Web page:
The Impudent Rooster adapted by Sabina Rascol/illustrated by Holly Berry

  This adaptation of a classic Romanian story is absolutely wonderful.  It’s a folktale about greed vs. selflessness.  Caring and sharing overcome greed and meanness.  It’s a good story for helping kids appreciate the importance of sharing and helping those less fortunate than themselves.  Oh—couldn’t we all use this lesson?  Ages 3-7

 

The Incredible Book Eating Boy by Oliver Jeffers

         Where has this book been all my life?—Hilarious, marvelous, creative illustrations.  What a creative way to encourage young children about the wonderful value of reading.  Parents, you’ll love it as much as the kids.  Notice the last page—a surprise.  Ages 3-7

 

 

                           Maxine in the Middle by Holly Keller

Great for any middle child or child feeling left out – cute illustrations.  This might even be good for siblings getting a new sibling and who feels left out.  I should know—I was the middle child in the  middle of five.  My mother always said, “Well you’re in the middle which is the best part of the sandwich”, when I felt left out.  Ages 2-5

 

 

           

                        Winter Waits  by Lynn Plourde/ illustrated by Greg Couch

This is a beautiful book – gorgeous, imaginative illustrations.  Young children who frequently ask, “Can you come play with me now?  Look at me.  Look what I made.  Look now.  Look now!” and who often get the response, “ Not right now, honey.  In a minute.  I’ll be there in a few seconds”….will love this book.  The rhyming and creative words add to the magic.  Ages 2-5

 

 

How Snake Got His Hiss by Marguerite W. Davol/illustrated by Mercedes Mc
Donald 

For those of you who have read Kipling’s Just So Stories when you were young, you’ll love this variation.  Snake is a bit of a bully so that’s also a good lesson for all young listeners.  Have fun talking together about all the changes snake has as he moves towards getting the look snakes have today.  The words appear on the page as the shape of the snake.  How fun is that??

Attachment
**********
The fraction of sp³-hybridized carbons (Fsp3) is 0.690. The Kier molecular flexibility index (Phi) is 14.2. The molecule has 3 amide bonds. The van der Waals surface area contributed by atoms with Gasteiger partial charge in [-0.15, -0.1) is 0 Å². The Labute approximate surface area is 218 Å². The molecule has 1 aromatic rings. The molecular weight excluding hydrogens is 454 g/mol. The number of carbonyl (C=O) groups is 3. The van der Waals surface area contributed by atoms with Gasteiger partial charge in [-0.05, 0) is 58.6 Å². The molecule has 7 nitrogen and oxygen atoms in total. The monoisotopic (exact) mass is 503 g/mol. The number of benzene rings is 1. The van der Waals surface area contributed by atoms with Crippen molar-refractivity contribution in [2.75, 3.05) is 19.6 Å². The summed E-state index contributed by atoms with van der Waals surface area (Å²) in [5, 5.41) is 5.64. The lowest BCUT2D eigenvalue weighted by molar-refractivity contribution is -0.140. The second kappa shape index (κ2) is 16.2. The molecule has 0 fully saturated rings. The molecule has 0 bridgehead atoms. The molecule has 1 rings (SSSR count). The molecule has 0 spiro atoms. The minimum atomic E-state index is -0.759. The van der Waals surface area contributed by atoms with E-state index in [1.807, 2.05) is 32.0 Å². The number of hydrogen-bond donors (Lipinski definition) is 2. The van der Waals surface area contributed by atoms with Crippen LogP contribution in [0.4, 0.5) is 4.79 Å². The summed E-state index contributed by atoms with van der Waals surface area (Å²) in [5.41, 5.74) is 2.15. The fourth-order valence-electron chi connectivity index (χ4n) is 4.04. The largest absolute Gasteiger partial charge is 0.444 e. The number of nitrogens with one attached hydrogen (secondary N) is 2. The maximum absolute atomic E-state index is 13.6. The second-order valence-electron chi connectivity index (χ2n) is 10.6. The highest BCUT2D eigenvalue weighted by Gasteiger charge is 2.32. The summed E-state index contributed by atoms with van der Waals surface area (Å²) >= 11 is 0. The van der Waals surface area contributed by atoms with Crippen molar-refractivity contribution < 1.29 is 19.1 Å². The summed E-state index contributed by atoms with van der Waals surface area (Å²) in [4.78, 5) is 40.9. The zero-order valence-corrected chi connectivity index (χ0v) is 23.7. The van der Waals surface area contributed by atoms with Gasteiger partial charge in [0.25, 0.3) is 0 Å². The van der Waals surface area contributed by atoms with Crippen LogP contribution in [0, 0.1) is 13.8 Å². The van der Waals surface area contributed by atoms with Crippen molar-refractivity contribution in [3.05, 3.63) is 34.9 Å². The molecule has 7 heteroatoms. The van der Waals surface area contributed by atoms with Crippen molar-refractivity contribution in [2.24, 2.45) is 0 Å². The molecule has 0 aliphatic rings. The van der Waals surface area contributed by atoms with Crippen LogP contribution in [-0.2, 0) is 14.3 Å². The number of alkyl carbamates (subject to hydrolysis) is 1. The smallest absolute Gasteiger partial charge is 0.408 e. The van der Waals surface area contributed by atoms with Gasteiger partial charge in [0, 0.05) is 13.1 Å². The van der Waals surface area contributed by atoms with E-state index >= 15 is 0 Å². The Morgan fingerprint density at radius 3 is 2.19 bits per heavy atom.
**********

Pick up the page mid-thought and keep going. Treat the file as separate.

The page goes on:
Ages 3-5

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Grandma has a special reading time with her granddaughter.

Grandpa reads all about dinosaurs to his grandson.

Some of my own children’s favorite memories were being read to by their grandparents.  They were so lucky because all of their grandparents had a love for reading and enjoyed sharing their enthusiasm for books with all of their grandchildren whenever they visited.  My children had an extra bonus because one of their grandmothers was a children librarian and was one of the best storytellers around.  It was always such a treat for our kids to be able to sit down and have that very special one-on-one time with their granma or grandpa.  So the message here is…whether you’re a grandparent, parent, aunt, uncle, or guardian, make those moments special and I guarantee that they will be filed away forever in those wonderful memory file cabinets.  Here are a few books you can read to the younger guys.  Don’t forget, however, that the older grandkids love to be read to just as much as the little ones.  Pull them away from the TV and video games for awhile!  I promise that it will be worth it.

                                      The House in the Night by Susan Marie Swanson

          This wonderful cumulative good night book sort of reminds us of Goodnight Moon.  The story is comforting and perfect for a nighttime story to help the little ones fall asleep.  The illustrations done in pen and ink with touches of yellow are intriguing.  Great read aloud.  Ages 1-4

                                           

                                The Art Lesson by Tomie dePaola

How does Tomie dePaola write so many wonderful books for children that have basic themes but are so wonderful?  He talks about writing books related to his own experiences growing up so that’s what makes them so easy to identify with.  He shows how important it is to let kids have a chance to be creative—even if it’s not part of the regular curriculum, plan, or day.  Let them go!  Ages 3-6

                                                    

                                                The Baby Sister by Tomie dePaola

         It looks like Tomie dePaola had to cope with adjusting to a new baby sister AND a grumpy grandmother to boot!  What a fun story to show how they all learn to adjust together and Grandma even softens a bit, of course.  Notice how no one talks about those sleepless nights with all the night feedings and wake-up  time, however.  Fun read for a little one getting a new sibling.  Ages 2-7

                                                       

                                                  Pinduli by Janell Cannon

            The author/illustrator of this book wrote the beautiful book, Stellaluna.  It is a perfect book to help children gain some confidence—especially for those who might be introverts or frightened of other children.  The illustrations are really fun and kids will love how even the king of beasts gets frightened.  Lots of great information in the back about animals.  Good read.  Ages 3-8

                                      Who Wants a Cheap Rhinoceros? By Shel Silverstein

          Fabulous!  Where does Shel Silverstein get his ideas?? I laughed right out loud with this one.  Of course, his illustrations just make it a winner but the story is so imaginative.  Could this be the best imaginary pet ever??  A must read for all of us!  Ages 1-5